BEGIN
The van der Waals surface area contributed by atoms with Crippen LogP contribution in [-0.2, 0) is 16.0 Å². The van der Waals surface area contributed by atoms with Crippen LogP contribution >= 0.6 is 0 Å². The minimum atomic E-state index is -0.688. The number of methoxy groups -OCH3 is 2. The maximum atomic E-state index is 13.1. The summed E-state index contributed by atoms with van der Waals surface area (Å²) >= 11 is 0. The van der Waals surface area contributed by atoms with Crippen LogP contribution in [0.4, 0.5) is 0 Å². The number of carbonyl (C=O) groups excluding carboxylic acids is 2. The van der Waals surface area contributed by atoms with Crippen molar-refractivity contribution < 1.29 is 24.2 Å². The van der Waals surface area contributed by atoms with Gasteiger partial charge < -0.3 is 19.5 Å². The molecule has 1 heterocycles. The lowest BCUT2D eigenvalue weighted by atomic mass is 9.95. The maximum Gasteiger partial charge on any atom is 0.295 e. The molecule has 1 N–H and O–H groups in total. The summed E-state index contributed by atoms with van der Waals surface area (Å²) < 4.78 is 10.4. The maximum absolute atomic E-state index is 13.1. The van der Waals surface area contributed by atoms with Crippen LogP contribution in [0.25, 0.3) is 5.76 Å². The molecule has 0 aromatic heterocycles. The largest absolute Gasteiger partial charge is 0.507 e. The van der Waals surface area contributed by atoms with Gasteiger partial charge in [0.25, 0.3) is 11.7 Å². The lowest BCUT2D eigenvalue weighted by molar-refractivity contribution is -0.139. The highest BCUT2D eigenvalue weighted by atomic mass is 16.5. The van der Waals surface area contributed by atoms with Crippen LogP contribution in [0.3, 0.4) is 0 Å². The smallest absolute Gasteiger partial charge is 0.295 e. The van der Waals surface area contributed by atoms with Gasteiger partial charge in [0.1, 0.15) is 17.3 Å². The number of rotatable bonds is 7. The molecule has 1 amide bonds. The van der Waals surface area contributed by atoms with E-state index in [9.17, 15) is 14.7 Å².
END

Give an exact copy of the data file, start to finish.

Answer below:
The van der Waals surface area contributed by atoms with Crippen LogP contribution in [-0.2, 0) is 16.0 Å². The van der Waals surface area contributed by atoms with Crippen LogP contribution >= 0.6 is 0 Å². The minimum atomic E-state index is -0.688. The number of methoxy groups -OCH3 is 2. The maximum atomic E-state index is 13.1. The summed E-state index contributed by atoms with van der Waals surface area (Å²) >= 11 is 0. The van der Waals surface area contributed by atoms with Crippen LogP contribution in [0.4, 0.5) is 0 Å². The number of carbonyl (C=O) groups excluding carboxylic acids is 2. The van der Waals surface area contributed by atoms with Crippen molar-refractivity contribution < 1.29 is 24.2 Å². The van der Waals surface area contributed by atoms with Gasteiger partial charge < -0.3 is 19.5 Å². The molecule has 1 heterocycles. The lowest BCUT2D eigenvalue weighted by atomic mass is 9.95. The maximum Gasteiger partial charge on any atom is 0.295 e. The molecule has 1 N–H and O–H groups in total. The summed E-state index contributed by atoms with van der Waals surface area (Å²) < 4.78 is 10.4. The maximum absolute atomic E-state index is 13.1. The van der Waals surface area contributed by atoms with Crippen LogP contribution in [0.25, 0.3) is 5.76 Å². The molecule has 0 aromatic heterocycles. The largest absolute Gasteiger partial charge is 0.507 e. The van der Waals surface area contributed by atoms with Gasteiger partial charge in [0.25, 0.3) is 11.7 Å². The lowest BCUT2D eigenvalue weighted by molar-refractivity contribution is -0.139. The highest BCUT2D eigenvalue weighted by atomic mass is 16.5. The van der Waals surface area contributed by atoms with Crippen LogP contribution in [0.3, 0.4) is 0 Å². The smallest absolute Gasteiger partial charge is 0.295 e. The van der Waals surface area contributed by atoms with Gasteiger partial charge in [0.1, 0.15) is 17.3 Å². The number of rotatable bonds is 7. The molecule has 1 amide bonds. The van der Waals surface area contributed by atoms with E-state index in [9.17, 15) is 14.7 Å².